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Go Gardening - - Landscaping -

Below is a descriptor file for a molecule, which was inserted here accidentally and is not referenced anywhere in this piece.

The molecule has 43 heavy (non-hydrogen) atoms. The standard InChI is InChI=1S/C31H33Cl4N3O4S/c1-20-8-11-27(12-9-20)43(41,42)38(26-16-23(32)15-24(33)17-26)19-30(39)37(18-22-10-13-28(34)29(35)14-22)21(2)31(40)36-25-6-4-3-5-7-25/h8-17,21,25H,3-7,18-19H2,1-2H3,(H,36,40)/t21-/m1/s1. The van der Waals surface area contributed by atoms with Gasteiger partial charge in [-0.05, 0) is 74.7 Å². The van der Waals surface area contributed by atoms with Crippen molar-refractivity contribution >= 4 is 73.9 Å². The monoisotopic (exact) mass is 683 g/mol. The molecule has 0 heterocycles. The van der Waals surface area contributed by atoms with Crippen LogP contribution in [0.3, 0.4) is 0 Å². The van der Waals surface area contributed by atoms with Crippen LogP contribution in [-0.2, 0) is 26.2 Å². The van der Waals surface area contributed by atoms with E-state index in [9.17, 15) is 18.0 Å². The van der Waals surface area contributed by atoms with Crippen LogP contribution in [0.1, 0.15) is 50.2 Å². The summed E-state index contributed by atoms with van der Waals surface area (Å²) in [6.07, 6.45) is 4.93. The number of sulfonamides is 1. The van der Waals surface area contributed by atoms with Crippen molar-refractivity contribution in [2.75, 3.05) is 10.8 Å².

One of the most com­mon mis­takes with gar­den paths is to make them too nar­row. Al­low for plants spilling over onto the path­way. Choose a non slip sur­face for shady path­ways and slopes. Curv­ing paths have a re­laxed feel en­cour­ag­ing us to slow down and en­joy the gar­den. Straight paths are prac­ti­cal for util­ity ar­eas. To dis­cour­age short­cuts that dam­age lawns and gar­dens, place a path along the most direct line of ac­cess. Light colours re­flect light, but a bright white path can be hard on the eyes on a sunny day. Dark colours ab­sorb heat and may get too hot for bare feet in sum­mer. Mix­ing paving ma­te­ri­als adds in­ter­est, but if you want to cre­ate a feel­ing of spa­cious­ness one sim­ple paving ma­te­rial is best. Where steps bi­sect a path­way, use a con­trast­ing trim to draw at­ten­tion to the change of level. Choose a ma­te­rial to suit the need. Main paths need solid durable sur­faces that are com­fort­able to walk on. Peb­bles and shells suit light use ar­eas. Use low mat-form­ing plants to soften hard lines. Tufts of moss or creep­ing thyme grow­ing be­tween pavers urges the ob­server to slow down for a closer look but mound­ing plants in the mid­dle of a path­way can be dan­ger­ous. Keep taller plants to the edges.

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